The Sky Fisherman by Craig Lesley

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With his third novel, Craig Lesley comes into his own as an important American writer. Combining the familial loyalties and betrayals of Norman Maclean's A River Runs Through It with the dead-on perfect ear for western dialect and local ritual of Thomas McGuane's Northing but Blue Skies, he presents a story that is both fresh and powerful. Laced with the solace of the great outdoors and the spirituality of the Indians on the local reservation, The Sky Fisherman is set in a small town in the Northwest, where the interwoven currents of love, death, and a boy's coming of age flow swiftly below a surface life of hard work and confrontation with the forces of nature. The boy, Culver, his twice-married mother, and his charismatic uncle Jake are shadowed by the death of Culver's father in a fishing accident. When a suspicious fire destroys the town mill and three murders occur, Culver's world is engulfed by the dangers swirling around him. Craig Lesley's strength as a storyteller lies in his

About Craig Lesley

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Craig Lesley is a lifelong resident of the Pacific Northwest. He has received the Pacific Northwest Booksellers Association Book Award for both "Winterkill "and for his third novel, "The Sky Fisherman. "He is also the author of "Storm Rider," He lives in Portland Oregon with his wife and two daughters.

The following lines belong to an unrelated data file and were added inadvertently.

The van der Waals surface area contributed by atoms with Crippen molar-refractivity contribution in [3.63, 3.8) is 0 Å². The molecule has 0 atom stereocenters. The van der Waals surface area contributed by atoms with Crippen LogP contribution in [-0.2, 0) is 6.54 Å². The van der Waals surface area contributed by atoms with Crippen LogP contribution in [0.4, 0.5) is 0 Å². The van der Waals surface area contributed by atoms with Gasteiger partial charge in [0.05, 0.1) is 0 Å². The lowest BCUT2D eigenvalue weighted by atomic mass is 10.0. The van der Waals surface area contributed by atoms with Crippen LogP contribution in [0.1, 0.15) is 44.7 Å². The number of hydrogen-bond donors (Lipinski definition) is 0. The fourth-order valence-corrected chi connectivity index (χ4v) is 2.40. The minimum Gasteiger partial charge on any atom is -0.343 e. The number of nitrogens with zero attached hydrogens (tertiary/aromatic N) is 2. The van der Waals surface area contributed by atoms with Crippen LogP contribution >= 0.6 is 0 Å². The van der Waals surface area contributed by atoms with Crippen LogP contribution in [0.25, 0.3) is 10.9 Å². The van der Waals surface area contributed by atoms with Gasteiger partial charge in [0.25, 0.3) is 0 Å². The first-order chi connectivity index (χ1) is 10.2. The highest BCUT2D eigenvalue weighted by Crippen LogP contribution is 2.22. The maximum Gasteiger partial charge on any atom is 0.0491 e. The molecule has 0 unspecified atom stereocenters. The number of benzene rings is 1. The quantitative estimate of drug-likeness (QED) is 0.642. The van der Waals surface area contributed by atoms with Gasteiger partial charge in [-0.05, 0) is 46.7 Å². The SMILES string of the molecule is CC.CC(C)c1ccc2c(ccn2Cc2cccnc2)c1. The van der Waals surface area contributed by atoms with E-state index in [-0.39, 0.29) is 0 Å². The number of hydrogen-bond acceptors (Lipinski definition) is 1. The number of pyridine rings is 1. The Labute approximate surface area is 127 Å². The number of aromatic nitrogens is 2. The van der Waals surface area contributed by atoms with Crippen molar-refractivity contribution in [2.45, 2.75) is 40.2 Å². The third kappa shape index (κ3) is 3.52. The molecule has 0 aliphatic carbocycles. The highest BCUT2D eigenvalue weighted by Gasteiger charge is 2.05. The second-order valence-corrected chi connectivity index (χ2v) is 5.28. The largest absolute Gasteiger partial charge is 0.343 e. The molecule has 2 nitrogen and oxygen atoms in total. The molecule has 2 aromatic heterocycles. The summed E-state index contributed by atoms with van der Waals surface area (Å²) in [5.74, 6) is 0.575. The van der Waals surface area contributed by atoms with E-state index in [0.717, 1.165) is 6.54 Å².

Published August 22, 1995 by Houghton Mifflin Harcourt. 319 pages
Genres: Literature & Fiction, Mystery, Thriller & Suspense. Fiction

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The author leaves no potential plot twist unturned as he throws Culver into rapids-running, Native American mysticism, a series of forest fires (some of which may have been set by the jilted stepfather), the murder of a Native American, a fire that devours the mill and half the town, a hint that ...

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Publishers Weekly

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Culver, a mild-mannered and likable young teen growing up in a small Northwestern town, is trying to sort out a great deal of confusing stuff: his father's drowning death; the bigotry evident against

Jul 31 1995 | Read Full Review of The Sky Fisherman

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His material tends to the sentimental: his central metaphor, a skyful of invented constellations as related to Culver by Uncle Jake, is an easy image, neither compelling nor powerful.

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